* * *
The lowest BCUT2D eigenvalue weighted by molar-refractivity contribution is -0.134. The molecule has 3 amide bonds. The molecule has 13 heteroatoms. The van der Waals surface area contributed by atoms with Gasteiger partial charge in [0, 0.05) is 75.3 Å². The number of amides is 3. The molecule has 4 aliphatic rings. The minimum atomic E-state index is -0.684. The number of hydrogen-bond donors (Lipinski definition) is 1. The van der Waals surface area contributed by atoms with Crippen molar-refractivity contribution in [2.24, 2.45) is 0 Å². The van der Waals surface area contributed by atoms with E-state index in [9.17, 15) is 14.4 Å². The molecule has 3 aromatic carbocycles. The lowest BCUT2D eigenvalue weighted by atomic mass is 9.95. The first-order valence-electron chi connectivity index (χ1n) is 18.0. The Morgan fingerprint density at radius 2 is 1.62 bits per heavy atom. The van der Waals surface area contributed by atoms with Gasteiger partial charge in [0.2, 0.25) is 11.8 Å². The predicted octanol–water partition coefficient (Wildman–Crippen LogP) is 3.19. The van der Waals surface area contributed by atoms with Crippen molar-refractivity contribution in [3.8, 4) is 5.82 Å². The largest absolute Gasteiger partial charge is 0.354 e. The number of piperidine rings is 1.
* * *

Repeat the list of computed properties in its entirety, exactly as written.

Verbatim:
The lowest BCUT2D eigenvalue weighted by molar-refractivity contribution is -0.134. The molecule has 3 amide bonds. The molecule has 13 heteroatoms. The van der Waals surface area contributed by atoms with Gasteiger partial charge in [0, 0.05) is 75.3 Å². The number of amides is 3. The molecule has 4 aliphatic rings. The minimum atomic E-state index is -0.684. The number of hydrogen-bond donors (Lipinski definition) is 1. The van der Waals surface area contributed by atoms with Crippen molar-refractivity contribution in [2.24, 2.45) is 0 Å². The van der Waals surface area contributed by atoms with E-state index in [9.17, 15) is 14.4 Å². The molecule has 3 aromatic carbocycles. The lowest BCUT2D eigenvalue weighted by atomic mass is 9.95. The first-order valence-electron chi connectivity index (χ1n) is 18.0. The Morgan fingerprint density at radius 2 is 1.62 bits per heavy atom. The van der Waals surface area contributed by atoms with Gasteiger partial charge in [0.2, 0.25) is 11.8 Å². The predicted octanol–water partition coefficient (Wildman–Crippen LogP) is 3.19. The van der Waals surface area contributed by atoms with Crippen molar-refractivity contribution in [3.8, 4) is 5.82 Å². The largest absolute Gasteiger partial charge is 0.354 e. The number of piperidine rings is 1.